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Cycling with cleats: Everything you need to know

The carbon sole of a cycling shoe, showing the Shimano SPD SL cleat fitted beneath
(Image credit: Aaron Borrill)

When we first start riding a bike, we ride with flat pedals, the typically plastic platforms that attach to the end of each crank arm, that we push on in order to ride. Flat pedals are perfect for beginners because you don’t have to think about them. You can put your foot in just about any position on top of the platform, so long as you have enough grip to push down and keep the wheel moving. 

For keen cyclists, cleats and clipless pedals are the next step. These are pedals that use a cleat and pedal body that easily attach to one another, instead of just the floating feeling you get from riding on flat pedals. 

There are a wide variety of clipless pedals and different cleats, that are built for different purposes, terrain, and type of rider, so the best road bike pedals very rarely crossover with the best gravel bike pedals, and the same can be said for shoes. 

Note: clip-in pedals and clipless pedals are the same thing, as described above. Cleats are the part of a clipless pedal that attaches to the bottom of your cycling shoe – the cleats are what actually clips in to the clipless pedal. (The term “clipless” comes from the 1980s. When “clipless” pedals were first introduced, they referred to the lack of toe clips that had been used on pedals for decades.)

But first, let’s discuss why you should or shouldn’t use cleats.

Pros and cons of cycling with cleats

On flat pedals, your foot and therefore contact point with the pedal is in constant flux. Every bump, hill, or twinge can change your foot’s position on the pedal, which will affect your pedal stroke, your power output, riding position, knee angle, etc. Flat pedals are extremely inefficient because your foot is not actually attached to the pedal. Thus, you cannot pull up on the pedal, and the only way to keep the crank moving is to push it down. And the harder you push, the harder it is to keep your feet in the perfect position on flat pedals. 

Clipless pedals create a direct and consistent connection between your foot and the pedal, which means you can push and pull on the pedal all the way through the pedal stroke. Cleats also keep your feet in a solid and consistent position, meaning that you won’t have to reposition your feet every few pedal strokes. 

Flat pedals affect your bike handling because you don’t have as good of a grip on the bike – on twisty descents or technical downhills, your feet could slip off of flat pedals if you’re not careful. Conversely, clipless pedals will keep your feet connected to the bike; but this isn’t always a good thing. 

Cyclo-cross and mountain bike riders will know what a ‘dab’ or ‘tripod’ is. When riding through an especially wet, bumpy, or technical corner, riders will often unclip their inside leg in order to gain stability or to catch themselves in case their front wheel slips. It can be tricky to unclip your cleats mid-corner, especially if they are caked in dirt or mud. On the other hand, flat pedals will allow you to ‘tripod’ in the blink of an eye.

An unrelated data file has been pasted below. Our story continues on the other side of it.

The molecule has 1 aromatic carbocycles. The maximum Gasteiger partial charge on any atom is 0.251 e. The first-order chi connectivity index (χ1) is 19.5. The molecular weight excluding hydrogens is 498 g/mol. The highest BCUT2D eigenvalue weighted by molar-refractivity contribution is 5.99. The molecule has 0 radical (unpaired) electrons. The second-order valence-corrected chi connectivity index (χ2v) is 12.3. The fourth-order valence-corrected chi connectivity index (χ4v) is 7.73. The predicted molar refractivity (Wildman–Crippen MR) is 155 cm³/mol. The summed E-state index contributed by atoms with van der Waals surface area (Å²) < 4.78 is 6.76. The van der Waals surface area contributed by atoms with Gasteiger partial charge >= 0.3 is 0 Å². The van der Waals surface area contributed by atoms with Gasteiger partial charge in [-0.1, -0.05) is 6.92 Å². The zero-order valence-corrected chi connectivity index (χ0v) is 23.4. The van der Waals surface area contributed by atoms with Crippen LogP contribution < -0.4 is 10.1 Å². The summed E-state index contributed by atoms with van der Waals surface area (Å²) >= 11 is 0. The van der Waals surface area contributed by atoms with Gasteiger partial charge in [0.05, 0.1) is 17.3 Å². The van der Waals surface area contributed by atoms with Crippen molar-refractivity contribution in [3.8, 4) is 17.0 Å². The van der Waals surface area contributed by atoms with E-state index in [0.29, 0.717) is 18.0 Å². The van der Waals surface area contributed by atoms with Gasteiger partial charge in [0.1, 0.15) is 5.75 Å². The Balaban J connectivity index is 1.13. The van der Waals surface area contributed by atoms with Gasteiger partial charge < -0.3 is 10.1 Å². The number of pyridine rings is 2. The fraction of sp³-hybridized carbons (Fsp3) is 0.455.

The faster you pedal and the more power you put out, the more important it is that you have cleats instead of flat pedals. It is incredibly difficult to keep your feet planted on flat pedals at over 80rpm, and it can be downright dangerous to try an all-out sprint. With cleats, you won’t need a second thought when spinning out on the rollers or sprinting for a town sign. Cleats will also help you up steep climbs, as you’ll be able to push and pull all the way around the pedal stroke, without wasting effort on steep gradients. 

How cycling cleats work

Cleats work by interacting with a spring mechanism built into the pedal. With the cleat affixed to the bottom of your shoe, when you push the cleat onto the pedal, the mechanism clamps onto the cleat and holds it - and therefore your shoe - in place.  

Using them is simple: Once you’re clipped in, you can push down on the pedal, pull on the upstroke, or even pedal backwards. 

In order to unclip – to detach the cleat from the pedal – you simply push your heel to the side, away from the bike’s frame. So to unclip your left foot, you would twist your left heel to the left, and to unclip your right foot, you would twist your right heel to the right. Just about all clipless pedals work this way, so you won’t need to relearn every time you try out a new pair of cleats. 

Remember that you will need to have a compatible cleat, shoe, and pedal set-up in order for everything to work. For example, an SPD cleat will fit an SPD-compatible pedal and a two-bolt compatible shoe; however, an SPD cleat will not fit a Speedplay pedal, or onto a three-bolt compatible shoe. 

It can be tricky to get used to, and sometimes we just can’t unclip fast enough at a stoplight. We’ve all done it, but you’ll learn in no time, and after a few rides, clipping in/unclipping will feel completely natural.